Similar to robust retail meat sales, plant-based meat alternatives have seen increased sales this year -- a trend that 210 Analytics president Anne-Marie Roerink said started long before the onset of the coronavirus pandemic.
IRI and 210 Analytics partnered to understand the total effect for frozen and fresh meat alternatives since the onset of COVID-19-related grocery shopping patterns in early March. Roerink explained that gains are derived from a relatively small base, which are a fraction of the size of frozen and fresh meat sales. As such, she said growth rates are just one part of a bigger story in the red-hot protein market that includes meat, seafood and plant-based meat alternatives.
What they found was that meat alternative sales (fresh plus frozen) rose sharply during the two panic buying weeks in March, along with the rest of the store. Dollar gains peaked at a 152% increase and volume at a 135% increase compared their 2019 levels. Subsequently, dollar gains have been trending:
- Between 50% and 60% above year ago for much of April, May and June;
- Between 40% and 50% ahead of 2019 levels in July and August, and
- Between 30% and 40% in September and the early part of October.
While volume sales growth has trailed dollar gains throughout the pandemic, Roerink said the gap between the two is narrowing. For the week of Oct. 4, volume gains exceeded last year’s levels by 29%.
Frozen plant-based meat alternatives represent the majority share of total sales, at about 65% of total plant-based meat alternative sales. During the week ending Oct. 4, frozen plant-based meat alternatives generated $13.0 million in sales versus $7.0 million for refrigerated plant-based meat alternatives. For comparative purposes, meat generated $1.3 billion in sales during this same week.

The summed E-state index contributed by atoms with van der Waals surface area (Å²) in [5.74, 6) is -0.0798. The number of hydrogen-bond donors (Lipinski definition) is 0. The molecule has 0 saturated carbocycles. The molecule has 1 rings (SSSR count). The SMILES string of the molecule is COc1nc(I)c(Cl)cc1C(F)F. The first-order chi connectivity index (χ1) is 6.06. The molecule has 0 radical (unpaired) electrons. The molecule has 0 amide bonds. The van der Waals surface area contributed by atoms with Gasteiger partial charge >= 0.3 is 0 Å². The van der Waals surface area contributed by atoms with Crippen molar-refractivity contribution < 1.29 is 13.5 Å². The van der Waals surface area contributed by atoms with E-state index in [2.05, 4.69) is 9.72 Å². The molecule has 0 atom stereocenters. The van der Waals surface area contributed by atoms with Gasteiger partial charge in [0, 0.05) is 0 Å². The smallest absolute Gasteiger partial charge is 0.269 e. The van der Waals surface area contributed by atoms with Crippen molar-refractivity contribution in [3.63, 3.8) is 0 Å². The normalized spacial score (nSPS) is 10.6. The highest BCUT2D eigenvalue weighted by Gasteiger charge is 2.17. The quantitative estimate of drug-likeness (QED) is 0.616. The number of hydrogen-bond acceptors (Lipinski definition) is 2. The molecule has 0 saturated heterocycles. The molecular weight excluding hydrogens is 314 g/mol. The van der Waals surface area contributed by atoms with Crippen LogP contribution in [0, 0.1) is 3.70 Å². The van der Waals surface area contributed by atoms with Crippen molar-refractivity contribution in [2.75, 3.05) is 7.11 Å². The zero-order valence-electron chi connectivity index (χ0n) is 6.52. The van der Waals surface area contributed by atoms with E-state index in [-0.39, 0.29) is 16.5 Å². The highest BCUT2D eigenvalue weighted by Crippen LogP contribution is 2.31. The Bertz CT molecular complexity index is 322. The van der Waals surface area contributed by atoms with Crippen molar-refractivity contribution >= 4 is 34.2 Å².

Still, Roerink pointed out that throughout the pandemic and even before the onset, refrigerated plant-based meat alternatives have outpaced their frozen counterparts in dollar and volume growth. Refrigerated meat alternatives reached a high of a 258% increase during the first of the two panic-buying weeks. After many weeks of triple-digit growth, gains have tapered off to 60-90% in more recent weeks. Roerink said frozen plant-based alternatives are more established and did not quite see the same high rates generated by fresh product. Gains peaked at a 116% increase in mid-March and have been very steady between May and October at 20-30% versus year ago.
Meat versus meat alternative sales
Despite robust sales gains each week, Roerink said refrigerated meat alternative dollar sales remained a fraction of meat department sales. In September, meat sales totaled $5.2 billion, while refrigerated plant-based meat alternatives generated $32.2 million, and frozen and refrigerated alternatives combined generated $85.5 million.
Since the onset of the pandemic-related changes in grocery patterns, the meat department has generated an additional $9.6 billion in sales versus an additional $127 million for refrigerated plant-based meat alternatives. An additional volume of 1.6 billion lb. of meat and poultry was sold between March 15 and Oct. 4 compared with 2019 versus an additional 15.2 million lb. of refrigerated plant-based meat alternatives.
Because of these absolute dollar gain differences, the share of refrigerated plant-based meat alternatives as a percentage of the total (meat department sales plus refrigerated plant-based meat alternative sales) actually dipped in March and April, Roerink noted.
In August and September, the share of sales for refrigerated meat alternatives averaged 0.58%. With the volume share unchanged, it is the higher inflationary levels that are driving the slight elevation in share in August and September.